Three Steps to Finding the Right Estate Planning Lawyer for You

 In Practical Matters

Photo by Unknown Wong on Unsplash

Engaging the right attorney or law firm to work with you on your estate planning will be very important to the process and the results. A lot of factors may play into your choice, including your price-sensitivity, your willingness and ability to travel, the complexity of your situation, your desire for anonymity, whether you prefer a smaller or larger law firm, your time frame, and your location. If you live in a small town, you may already know all of local attorneys and can choose accordingly. Or you may want to avoid all of them so that they don’t know your business. If you live in an urban area, you may have many options, but traffic may compel you to stay close to home. Post-Covid most law firms are equipped to meet by video conference, so you might choose any law firm in your state, though you will probably need to meet in person at least once to sign your documents.

The more complex your situation, the more likely you will need a specialist rather than a generalist. If you have a small business, it could be important that you work with a lawyer who is familiar with family business succession planning. If you are concerned about long-term care costs, it will be important that you work with an experienced elder law attorney. In terms of the size of the firm, with a smaller firm, you may be more likely to work with the principal attorney. A larger firm may have a broader and deeper level of expertise since it handles more cases and its attorneys can specialize. In addition, there’s back up in the event your attorney is unavailable, whether due to vacation or illness or, in the worst case, she can no longer work due to death or disability. The latter issue may be more important if you are seeking a long-term relationship than if you are hiring the lawyer for a single transaction.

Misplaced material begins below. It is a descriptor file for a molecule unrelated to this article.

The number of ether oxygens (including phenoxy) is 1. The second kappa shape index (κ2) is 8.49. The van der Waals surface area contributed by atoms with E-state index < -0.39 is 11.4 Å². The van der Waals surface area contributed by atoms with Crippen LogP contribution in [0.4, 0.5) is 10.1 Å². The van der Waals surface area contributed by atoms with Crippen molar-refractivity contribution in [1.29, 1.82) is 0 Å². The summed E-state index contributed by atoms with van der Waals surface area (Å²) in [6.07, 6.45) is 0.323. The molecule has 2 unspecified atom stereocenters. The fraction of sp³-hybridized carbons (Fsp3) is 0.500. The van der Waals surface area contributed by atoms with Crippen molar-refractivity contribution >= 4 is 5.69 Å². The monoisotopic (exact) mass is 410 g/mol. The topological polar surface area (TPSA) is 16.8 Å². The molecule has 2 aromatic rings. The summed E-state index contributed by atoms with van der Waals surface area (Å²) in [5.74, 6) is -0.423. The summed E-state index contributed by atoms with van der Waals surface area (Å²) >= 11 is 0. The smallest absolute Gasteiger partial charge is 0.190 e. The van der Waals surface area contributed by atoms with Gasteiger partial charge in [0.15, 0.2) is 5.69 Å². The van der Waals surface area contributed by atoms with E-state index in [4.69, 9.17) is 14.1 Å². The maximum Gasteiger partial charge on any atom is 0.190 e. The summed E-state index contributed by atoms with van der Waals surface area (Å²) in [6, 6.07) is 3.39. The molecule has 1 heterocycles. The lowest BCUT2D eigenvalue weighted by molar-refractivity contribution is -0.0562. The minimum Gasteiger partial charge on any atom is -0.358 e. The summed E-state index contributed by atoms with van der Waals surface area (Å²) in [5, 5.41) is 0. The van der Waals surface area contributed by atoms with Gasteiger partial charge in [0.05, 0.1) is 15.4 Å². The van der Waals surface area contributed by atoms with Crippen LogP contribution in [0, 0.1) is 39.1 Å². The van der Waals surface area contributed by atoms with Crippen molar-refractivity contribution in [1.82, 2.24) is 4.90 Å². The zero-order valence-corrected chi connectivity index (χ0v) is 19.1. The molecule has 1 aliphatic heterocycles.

In selecting the right attorney for you, there are three overlapping steps: First, creating a list of candidates. Second, narrowing the field based on what you learn about the options and the criteria that are most important to you. And, third, making your choice.

Make a List of Potential Attorneys

There are a number of sources for leads, both for forming the list of candidates and researching those on the list, including:

  1. Family and friends. Your family, friends and neighbors should be able to tell you about their experiences with various attorneys in terms of who to avoid and who to use. Of course, there may be instances where you don’t want to mention that you are consulting with a lawyer, for instance, if you needed to consult with a divorce attorney. But this is less likely to be an impediment if you are seeking an estate planning lawyer.
  2. Professional advisors. Your accountant or financial planner is likely to know qualified attorneys and to be familiar with their reputation and work product. Lawyers in other fields can usually recommend colleagues with the expertise you need. If you are seeking an elder law or special needs planning attorney, social workers, doctors and teachers who are working with your family may be able to recommend qualified attorneys.
  3. The internet. The internet is useful both in finding potential candidates for your list and in researching those already on the list. You can simply Google “Topeka estate planning attorney,” “Baltimore business succession lawyer,” or “San Antonio elder law attorney.” Your results will include advertisements for lawyers and lawyer referral groups, individual lawyer and law firm listings, and directories of law firms. Some may include websites devoted to the field of law, whether business succession, estate taxes, or elder law, which provide substantive information as well as lawyer listings. (I’m the founder of which does this for the field of elder law.)